That doesn’t mean that Dick doesn’t still care for Bruce! It doesn’t mean Bruce is the “bad guy”. It means that Bruce and Dick are flawed people with a flawed relationship. It means that vigilantism as a lifestyle is ridiculously unhealthy. It does a disservice to the quality of the writing to simplify it down to “they’re painting Bruce as a villain”. Dick went from refusing to talk about Bruce to casually referring to him as his dad to a stranger. And yeah, sure, that was probably at least in part because it was the easiest way to get the point across without delving into their whole relationship to a random person – the guy was already weirded out by Dick reminiscing about when Donna got her first camera before even introducing himself, how much more weirded out would he be if Dick started going on about his foster father that took him in after his parents fell to their deaths in a trapeze accident? But it was also about Dick coming to terms with himself and his relationship with the man that raised him. It was him remembering that his childhood had good times as well as bad.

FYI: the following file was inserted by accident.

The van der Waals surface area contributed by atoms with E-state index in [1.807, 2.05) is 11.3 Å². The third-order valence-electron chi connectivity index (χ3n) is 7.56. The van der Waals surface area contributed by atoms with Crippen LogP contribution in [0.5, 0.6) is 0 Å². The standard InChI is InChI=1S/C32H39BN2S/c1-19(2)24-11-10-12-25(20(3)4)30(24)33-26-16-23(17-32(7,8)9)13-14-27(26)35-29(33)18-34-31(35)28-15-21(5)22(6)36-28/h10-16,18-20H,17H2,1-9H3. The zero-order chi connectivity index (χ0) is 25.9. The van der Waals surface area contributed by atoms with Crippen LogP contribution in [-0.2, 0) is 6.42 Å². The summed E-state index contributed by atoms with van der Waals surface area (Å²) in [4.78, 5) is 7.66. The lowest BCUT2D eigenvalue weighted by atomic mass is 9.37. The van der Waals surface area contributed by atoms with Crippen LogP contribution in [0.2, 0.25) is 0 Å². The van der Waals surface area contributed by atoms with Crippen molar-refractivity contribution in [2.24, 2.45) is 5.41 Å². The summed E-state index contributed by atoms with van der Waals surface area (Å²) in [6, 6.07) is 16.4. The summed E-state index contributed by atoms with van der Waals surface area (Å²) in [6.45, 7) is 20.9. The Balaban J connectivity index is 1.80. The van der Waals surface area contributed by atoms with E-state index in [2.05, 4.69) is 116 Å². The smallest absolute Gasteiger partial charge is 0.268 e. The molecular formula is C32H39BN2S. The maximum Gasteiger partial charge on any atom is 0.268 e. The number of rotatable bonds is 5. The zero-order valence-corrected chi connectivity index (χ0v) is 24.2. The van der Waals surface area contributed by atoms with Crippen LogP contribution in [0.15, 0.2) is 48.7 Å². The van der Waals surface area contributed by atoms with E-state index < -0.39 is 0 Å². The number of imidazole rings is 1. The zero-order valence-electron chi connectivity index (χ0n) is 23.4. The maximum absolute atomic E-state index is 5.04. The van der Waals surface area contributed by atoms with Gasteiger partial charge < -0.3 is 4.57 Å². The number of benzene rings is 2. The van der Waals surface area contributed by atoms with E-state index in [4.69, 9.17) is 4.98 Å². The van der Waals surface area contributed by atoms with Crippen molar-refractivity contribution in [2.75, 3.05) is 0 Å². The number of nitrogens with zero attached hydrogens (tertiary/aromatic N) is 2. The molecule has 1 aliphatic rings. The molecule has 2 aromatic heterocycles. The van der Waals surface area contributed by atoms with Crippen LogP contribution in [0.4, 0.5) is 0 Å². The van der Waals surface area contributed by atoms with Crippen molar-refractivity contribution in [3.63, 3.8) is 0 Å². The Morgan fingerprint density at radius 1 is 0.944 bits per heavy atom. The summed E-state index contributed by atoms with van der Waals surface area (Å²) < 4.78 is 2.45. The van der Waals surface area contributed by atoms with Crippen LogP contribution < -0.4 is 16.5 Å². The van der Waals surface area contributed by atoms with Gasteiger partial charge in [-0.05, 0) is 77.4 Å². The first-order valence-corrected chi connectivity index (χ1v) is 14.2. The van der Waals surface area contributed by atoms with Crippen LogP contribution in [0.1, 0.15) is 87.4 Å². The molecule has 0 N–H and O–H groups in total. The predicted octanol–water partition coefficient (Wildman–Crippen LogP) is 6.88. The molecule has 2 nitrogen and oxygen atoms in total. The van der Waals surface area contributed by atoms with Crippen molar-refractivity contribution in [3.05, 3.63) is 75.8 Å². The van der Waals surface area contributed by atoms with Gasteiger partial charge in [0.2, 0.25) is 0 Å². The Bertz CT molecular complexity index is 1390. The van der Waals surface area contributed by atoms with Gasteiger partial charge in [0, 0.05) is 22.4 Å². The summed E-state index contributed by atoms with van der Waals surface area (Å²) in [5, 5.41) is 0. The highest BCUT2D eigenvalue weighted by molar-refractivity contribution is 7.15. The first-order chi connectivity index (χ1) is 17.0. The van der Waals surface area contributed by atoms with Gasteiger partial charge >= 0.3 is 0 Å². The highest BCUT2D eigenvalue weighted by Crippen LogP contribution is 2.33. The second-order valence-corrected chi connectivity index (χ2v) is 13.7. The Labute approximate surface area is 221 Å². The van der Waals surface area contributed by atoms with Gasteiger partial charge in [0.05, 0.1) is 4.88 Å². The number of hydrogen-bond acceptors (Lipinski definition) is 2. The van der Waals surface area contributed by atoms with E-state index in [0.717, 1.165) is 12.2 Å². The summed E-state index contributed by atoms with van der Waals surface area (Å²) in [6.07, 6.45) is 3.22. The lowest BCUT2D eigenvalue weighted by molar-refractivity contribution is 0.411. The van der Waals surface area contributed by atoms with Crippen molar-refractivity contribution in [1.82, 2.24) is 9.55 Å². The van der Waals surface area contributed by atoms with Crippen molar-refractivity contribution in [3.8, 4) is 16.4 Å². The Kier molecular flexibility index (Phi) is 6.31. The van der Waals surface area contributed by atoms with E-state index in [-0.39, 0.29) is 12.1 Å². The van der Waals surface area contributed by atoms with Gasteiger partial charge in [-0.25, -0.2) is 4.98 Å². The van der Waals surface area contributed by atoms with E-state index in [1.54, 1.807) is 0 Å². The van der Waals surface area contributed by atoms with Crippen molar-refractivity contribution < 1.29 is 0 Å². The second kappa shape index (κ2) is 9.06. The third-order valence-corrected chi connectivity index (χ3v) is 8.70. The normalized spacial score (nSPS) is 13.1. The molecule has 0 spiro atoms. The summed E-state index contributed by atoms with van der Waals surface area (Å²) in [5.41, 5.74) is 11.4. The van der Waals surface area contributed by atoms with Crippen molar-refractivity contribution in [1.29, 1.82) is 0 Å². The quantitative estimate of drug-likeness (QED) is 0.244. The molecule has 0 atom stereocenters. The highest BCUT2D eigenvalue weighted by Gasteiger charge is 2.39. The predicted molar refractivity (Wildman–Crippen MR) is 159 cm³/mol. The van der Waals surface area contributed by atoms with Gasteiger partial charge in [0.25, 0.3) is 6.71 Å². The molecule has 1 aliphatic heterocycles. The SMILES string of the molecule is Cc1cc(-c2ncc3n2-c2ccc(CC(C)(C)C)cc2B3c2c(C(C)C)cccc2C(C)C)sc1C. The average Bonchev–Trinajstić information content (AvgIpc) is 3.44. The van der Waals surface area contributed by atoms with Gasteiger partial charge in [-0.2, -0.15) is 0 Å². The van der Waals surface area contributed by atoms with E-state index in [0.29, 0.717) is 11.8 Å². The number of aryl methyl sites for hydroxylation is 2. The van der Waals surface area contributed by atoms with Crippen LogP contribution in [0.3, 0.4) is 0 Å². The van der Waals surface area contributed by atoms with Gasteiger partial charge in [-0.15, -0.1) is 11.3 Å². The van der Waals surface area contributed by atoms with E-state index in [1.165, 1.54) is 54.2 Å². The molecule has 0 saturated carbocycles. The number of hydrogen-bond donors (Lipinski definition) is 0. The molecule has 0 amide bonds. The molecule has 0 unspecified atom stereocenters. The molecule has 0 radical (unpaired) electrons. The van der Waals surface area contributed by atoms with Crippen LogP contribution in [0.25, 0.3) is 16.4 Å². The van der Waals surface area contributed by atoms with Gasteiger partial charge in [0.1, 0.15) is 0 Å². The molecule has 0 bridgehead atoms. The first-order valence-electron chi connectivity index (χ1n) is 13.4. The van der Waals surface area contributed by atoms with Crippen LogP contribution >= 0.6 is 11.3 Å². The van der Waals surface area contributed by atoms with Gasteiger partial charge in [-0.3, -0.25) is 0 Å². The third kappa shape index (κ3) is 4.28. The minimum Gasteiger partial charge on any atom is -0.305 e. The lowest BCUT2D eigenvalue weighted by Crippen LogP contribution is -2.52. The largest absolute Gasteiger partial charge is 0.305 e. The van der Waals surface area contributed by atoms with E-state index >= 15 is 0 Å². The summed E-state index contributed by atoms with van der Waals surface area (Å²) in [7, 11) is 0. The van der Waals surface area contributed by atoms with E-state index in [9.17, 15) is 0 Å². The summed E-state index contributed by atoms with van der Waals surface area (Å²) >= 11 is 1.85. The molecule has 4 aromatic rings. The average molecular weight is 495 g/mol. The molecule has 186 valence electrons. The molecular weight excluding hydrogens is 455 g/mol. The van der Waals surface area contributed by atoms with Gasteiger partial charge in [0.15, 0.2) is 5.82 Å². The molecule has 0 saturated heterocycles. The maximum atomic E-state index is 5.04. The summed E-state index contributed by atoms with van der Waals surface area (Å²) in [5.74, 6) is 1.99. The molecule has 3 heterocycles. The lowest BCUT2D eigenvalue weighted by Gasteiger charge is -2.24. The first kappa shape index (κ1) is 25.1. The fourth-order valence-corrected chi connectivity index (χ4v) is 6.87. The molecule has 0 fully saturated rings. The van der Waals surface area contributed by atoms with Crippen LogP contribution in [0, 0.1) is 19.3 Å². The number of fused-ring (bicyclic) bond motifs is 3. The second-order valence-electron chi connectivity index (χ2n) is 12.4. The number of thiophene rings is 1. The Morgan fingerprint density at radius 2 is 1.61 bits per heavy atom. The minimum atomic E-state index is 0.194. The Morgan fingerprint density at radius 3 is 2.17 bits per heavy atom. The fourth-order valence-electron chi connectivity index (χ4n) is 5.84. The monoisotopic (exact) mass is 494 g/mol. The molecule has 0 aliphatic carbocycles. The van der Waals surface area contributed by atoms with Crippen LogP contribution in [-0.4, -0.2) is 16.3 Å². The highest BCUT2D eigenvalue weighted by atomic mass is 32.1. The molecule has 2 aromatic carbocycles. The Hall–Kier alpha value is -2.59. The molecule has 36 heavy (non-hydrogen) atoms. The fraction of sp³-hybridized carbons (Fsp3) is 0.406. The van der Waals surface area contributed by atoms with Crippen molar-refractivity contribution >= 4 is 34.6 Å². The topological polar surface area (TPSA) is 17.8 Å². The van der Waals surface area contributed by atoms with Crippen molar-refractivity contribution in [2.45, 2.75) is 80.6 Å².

Kory joked about Jason being younger, healthier, and smarter than Dick. As comic fans, we know only one of those things is true. But it made me consider what I know about this version of Dick – not comics knowledge, not cartoon knowledge, just what has been revealed in the show. And that’s kind of awesome to think about, because Dick hasn’t done any real acrobatics yet. For all that a segment of the viewership complains about it being the Dick Grayson show, we don’t really know all that much about his past, either. He hasn’t gotten a chance to show off many of his skills. That’s because the focus has been on who he is, not what he can do or how he learned it or the details of how he became who he is. And it works.